There’s much more to blogging than just writing. Your post needs to be optimised for search and formatted in a way that’s easy for readers to digest.
The good news is that if you’re using HubSpot, their platform makes it easier for you to publish attractive and search-friendly blog posts. But it doesn’t do all the work for you.
Whether you're new to HubSpot or have been using it for years, here are some easy wins to improve your blog posts for better performance.
1. Use the Draft Mode
When you go to create a blog post in HubSpot, you’re presented with the option of either Draft Mode or Inline Edit Mode. Whether you intend to write straight into HubSpot or have already written your blog post in a Google Doc or Word document, it usually always pays to select Draft Mode.
Draft Mode allows you to write with no distractions or upload your Google Doc directly. Either way, you avoid anything funny happen with the formatting and unnecessary spam creeping into your code. You can even add images, links and H1s in this format. All you then have to do is select Next to preview and finish optimising your post.
2. Keep your titles to under 60 characters
HubSpot recommends you keep your blog post title to within 70 characters and will flag it if it's any longer. But according to Moz, Google will display only the first 50-60 characters in search results. So to avoid your title getting cut off, it’s best to try and keep it under 60 characters. Or at least make sure your long-tail keyword appears in those first 60 characters.
3. Use H1s
H1s make it easier for both search engines and readers to understand your content. How many you should use depends on the length of your blog post. For a 750-word blog post, you may want to include two or three. But it’s best to think about it from the context of what is going to be most helpful to the reader.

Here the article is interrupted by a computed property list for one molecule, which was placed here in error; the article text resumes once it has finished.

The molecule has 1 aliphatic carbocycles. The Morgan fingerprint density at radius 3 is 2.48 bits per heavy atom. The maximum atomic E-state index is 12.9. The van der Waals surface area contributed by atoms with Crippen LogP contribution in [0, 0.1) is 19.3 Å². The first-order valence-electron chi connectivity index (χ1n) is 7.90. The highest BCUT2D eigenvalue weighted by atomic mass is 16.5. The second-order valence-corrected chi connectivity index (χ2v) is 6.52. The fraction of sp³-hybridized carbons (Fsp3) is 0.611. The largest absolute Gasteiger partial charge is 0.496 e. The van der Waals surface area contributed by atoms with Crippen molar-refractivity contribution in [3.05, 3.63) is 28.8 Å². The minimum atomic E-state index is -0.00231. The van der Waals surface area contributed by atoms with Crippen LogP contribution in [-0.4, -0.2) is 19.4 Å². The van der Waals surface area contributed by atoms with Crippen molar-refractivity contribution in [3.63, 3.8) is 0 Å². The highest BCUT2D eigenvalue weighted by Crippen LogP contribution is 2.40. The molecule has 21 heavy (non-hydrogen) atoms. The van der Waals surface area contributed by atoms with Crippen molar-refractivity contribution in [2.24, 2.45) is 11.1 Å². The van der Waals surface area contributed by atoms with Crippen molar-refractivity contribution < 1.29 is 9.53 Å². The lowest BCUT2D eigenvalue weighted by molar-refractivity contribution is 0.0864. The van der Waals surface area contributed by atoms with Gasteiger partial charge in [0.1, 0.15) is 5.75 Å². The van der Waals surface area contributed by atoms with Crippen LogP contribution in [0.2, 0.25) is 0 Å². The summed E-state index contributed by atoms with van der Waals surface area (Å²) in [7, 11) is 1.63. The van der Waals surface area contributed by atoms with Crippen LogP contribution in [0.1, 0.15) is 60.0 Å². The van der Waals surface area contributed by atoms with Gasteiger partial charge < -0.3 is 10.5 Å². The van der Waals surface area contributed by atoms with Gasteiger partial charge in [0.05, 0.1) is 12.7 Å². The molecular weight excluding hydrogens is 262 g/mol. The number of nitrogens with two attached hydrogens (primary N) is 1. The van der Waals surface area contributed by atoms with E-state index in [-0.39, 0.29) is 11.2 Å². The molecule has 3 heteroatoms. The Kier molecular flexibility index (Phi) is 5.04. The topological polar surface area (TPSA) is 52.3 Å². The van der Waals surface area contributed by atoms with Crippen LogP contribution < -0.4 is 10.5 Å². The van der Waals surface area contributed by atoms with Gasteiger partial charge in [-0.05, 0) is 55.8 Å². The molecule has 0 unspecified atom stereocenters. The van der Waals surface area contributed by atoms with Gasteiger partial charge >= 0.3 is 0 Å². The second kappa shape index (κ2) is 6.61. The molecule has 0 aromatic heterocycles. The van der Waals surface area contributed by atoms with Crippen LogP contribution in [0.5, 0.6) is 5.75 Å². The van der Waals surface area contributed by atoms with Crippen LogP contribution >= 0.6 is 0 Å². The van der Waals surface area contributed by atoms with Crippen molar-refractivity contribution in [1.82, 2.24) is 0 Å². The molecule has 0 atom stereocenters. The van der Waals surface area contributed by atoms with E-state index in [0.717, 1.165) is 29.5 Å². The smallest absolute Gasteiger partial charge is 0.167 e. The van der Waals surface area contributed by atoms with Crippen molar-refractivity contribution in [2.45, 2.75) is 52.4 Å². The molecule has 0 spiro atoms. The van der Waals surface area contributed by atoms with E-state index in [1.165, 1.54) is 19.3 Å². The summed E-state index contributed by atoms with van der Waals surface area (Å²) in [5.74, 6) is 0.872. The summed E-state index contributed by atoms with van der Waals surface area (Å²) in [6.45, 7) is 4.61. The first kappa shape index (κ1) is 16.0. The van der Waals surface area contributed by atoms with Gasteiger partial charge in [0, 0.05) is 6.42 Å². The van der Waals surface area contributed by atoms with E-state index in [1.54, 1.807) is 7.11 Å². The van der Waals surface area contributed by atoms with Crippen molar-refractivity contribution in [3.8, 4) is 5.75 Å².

4. Compress your images
When your blog posts are fighting for attention against the competition, page load time is a big deal. 40% of people will leave a web page if it takes more than three seconds to load. And Google will actually penalise your site’s search ranking if your pages take more than a couple of seconds to load.
One of the easiest wins for reducing your page load time is to compress your images, so it’s worth running your blog post image through a tool like TinyPNG before you add it into HubSpot. It makes no difference to the eye of the visitor, but it will ensure your blog posts use less bandwidth and load faster.
5. Include internal and external links
Using both internal and external links in your blog posts will help secure your position as a credible and authoritative source. They will also provide a more in-depth experience for your reader.
Like H1s, there’s no hard science for how many links you should include. SEO expert Neil Patel suggests three or four internal links as a general rule. You may want to keep external links to two or three, depending on the length of your post. But ultimately, the purpose of your blog post is to help and inform, so you should add as many internal or external links as would be helpful for the reader.
6. Link to your pillar page
Make sure you link your post to your pillar page and/or topic clusters. Luckily, HubSpot provides a handy feature in the ‘Optimise’ tab to help you do this.
7. Always opt for links to open in a new tab